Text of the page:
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‘It is not the end of the fight’ – Hong Kong activists jailed


Joshua Wong (right) and Ivan Lam (left) are escorted from court by prison officers. Photo: AP/Kin Cheung

Joshua Wong (right) and Ivan Lam (left) are escorted from court by prison officers. Photo: AP/Kin Cheung

Joshua Wong (right) and Ivan Lam (left) are escorted from court by prison officers. Photo: AP/Kin Cheung

Joshua Wong, one of Hong Kong’s most prominent democracy activists, was jailed yesterday for more than 13 months over an unlawful anti-government rally in 2019.

Mr Wong’s sentence comes as critics say the Beijing-backed government is intensifying a crackdown on the city’s opposition and chipping away at wide-ranging freedoms guaranteed after the former British colony returned to Chinese rule in 1997, a charge the authorities reject.

Reacting to the court ruling, Britain’s foreign minister Dominic Raab urged Hong Kong and Beijing authorities to stop their campaigns to stifle the opposition.

Mr Wong (24) had pleaded guilty to organising and inciting an unlawful assembly near police headquarters during the height of the sometimes violent demonstrations in June last year. He faced a maximum of three years in jail and his sentence is the toughest for an opposition figure this year

About 100 supporters gathered quietly inside the court ahead of the sentence, while a small pro-Beijing group rallied outside, calling for a hefty sentence.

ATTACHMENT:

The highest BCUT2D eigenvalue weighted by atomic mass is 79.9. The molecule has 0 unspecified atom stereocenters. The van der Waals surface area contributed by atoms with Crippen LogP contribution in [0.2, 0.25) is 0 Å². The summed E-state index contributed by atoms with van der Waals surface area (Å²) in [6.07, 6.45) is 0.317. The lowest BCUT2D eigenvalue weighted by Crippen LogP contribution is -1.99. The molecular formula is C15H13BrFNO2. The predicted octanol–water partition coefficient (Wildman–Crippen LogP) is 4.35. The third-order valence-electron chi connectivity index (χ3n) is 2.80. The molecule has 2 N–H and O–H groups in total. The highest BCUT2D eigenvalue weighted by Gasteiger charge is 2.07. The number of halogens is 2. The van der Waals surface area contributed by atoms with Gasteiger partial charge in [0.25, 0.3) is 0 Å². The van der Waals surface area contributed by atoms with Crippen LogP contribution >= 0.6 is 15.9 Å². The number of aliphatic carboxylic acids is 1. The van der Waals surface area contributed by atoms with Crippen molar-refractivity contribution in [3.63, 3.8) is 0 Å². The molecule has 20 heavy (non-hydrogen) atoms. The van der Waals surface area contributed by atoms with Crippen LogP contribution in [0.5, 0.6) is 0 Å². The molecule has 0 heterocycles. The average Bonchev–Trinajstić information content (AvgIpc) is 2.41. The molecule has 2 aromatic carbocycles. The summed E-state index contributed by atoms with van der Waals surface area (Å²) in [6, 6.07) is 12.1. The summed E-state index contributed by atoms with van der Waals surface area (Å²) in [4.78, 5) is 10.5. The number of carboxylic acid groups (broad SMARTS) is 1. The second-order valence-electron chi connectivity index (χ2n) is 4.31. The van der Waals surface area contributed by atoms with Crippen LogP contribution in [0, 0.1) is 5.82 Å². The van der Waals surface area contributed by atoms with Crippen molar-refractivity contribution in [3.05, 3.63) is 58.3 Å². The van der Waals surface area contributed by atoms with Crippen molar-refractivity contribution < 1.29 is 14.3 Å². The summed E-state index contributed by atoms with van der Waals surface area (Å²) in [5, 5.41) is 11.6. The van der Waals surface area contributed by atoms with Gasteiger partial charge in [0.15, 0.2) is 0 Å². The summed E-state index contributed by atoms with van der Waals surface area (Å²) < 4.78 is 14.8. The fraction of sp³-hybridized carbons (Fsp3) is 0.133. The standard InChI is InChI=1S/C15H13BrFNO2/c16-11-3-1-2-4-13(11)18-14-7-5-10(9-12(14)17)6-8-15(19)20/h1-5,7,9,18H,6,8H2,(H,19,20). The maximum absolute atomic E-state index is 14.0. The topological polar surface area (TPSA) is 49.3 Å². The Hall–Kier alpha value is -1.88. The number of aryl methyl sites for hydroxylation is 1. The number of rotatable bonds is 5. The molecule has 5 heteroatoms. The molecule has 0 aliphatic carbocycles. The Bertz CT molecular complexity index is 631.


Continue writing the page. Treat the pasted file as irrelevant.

“I know the coming days will be tougher. We will hang in there,” Mr Wong, wearing a black sweater and surgical face mask, shouted after the sentence was read out.

“It’s not the end of the fight,” he said later through his lawyers.

“Ahead of us is another challenging battleground. We’re now joining the battle in prison along with many brave protesters , less visible yet essential in the fight for democracy and freedom for Hong Kong.”

Mr Wong’s long-time colleagues Agnes Chow (23) and Ivan Lam (26) were jailed for 10 and seven months respectively, on charges linked to the same siege when thousands of protesters surrounded the police headquarters on June 21 to demand the government withdraw a now-shelved extradition bill.

Ms Chow, who cried inside the court room on hearing her sentence, had pleaded guilty to incitement and participation in an unlawful protest, while Mr Lam pleaded guilty to incitement.

A familiar face at democracy protests since he was a teenager, Mr Wong was less than a year old when Hong Kong returned to Beijing 23 years ago with a guarantee of freedoms not enjoyed on the mainland, including freedom of speech and assembly.

China’s imposition of a national security law on Hong Kong on June 30 was seen as the latest blow to the city’s liberties, which are crucial for its status as a global financial hub.

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Ahead of sentencing, the district court judge read a letter from Mr Wong’s mother to the court in which she said her son was “a young person who cares about society and is persistent in his ideals”.

Under the handover agreement in 1997, Beijing promised to maintain the free-wheeling city’s way of life for 50 years under a ‘one country, two systems’ formula, although some fear 2047 is arriving early as authorities tighten their grip.

US Senator Marsha Blackburn accused China of cracking down on human rights and destroying “any semblance of autonomy in Hong Kong”.

“Keep the faith, Joshua, you are truly an inspiration to freedom fighters everywhere,” Ms Blackburn said.

Rights groups were swift to condemn the court ruling.

“By targeting well-known activists from Hong Kong’s largely leaderless protest movement, authorities are sending a warning to anyone who dares openly criticise the government that they could be next,” said Amnesty International’s Asia-Pacific r egional director Yamini Mishra.

Mr Wong, Ms Chow and Mr Lam were all members of political group Demosisto, which was disbanded hours before Beijing imposed the security law amid fears it could be targeted. 

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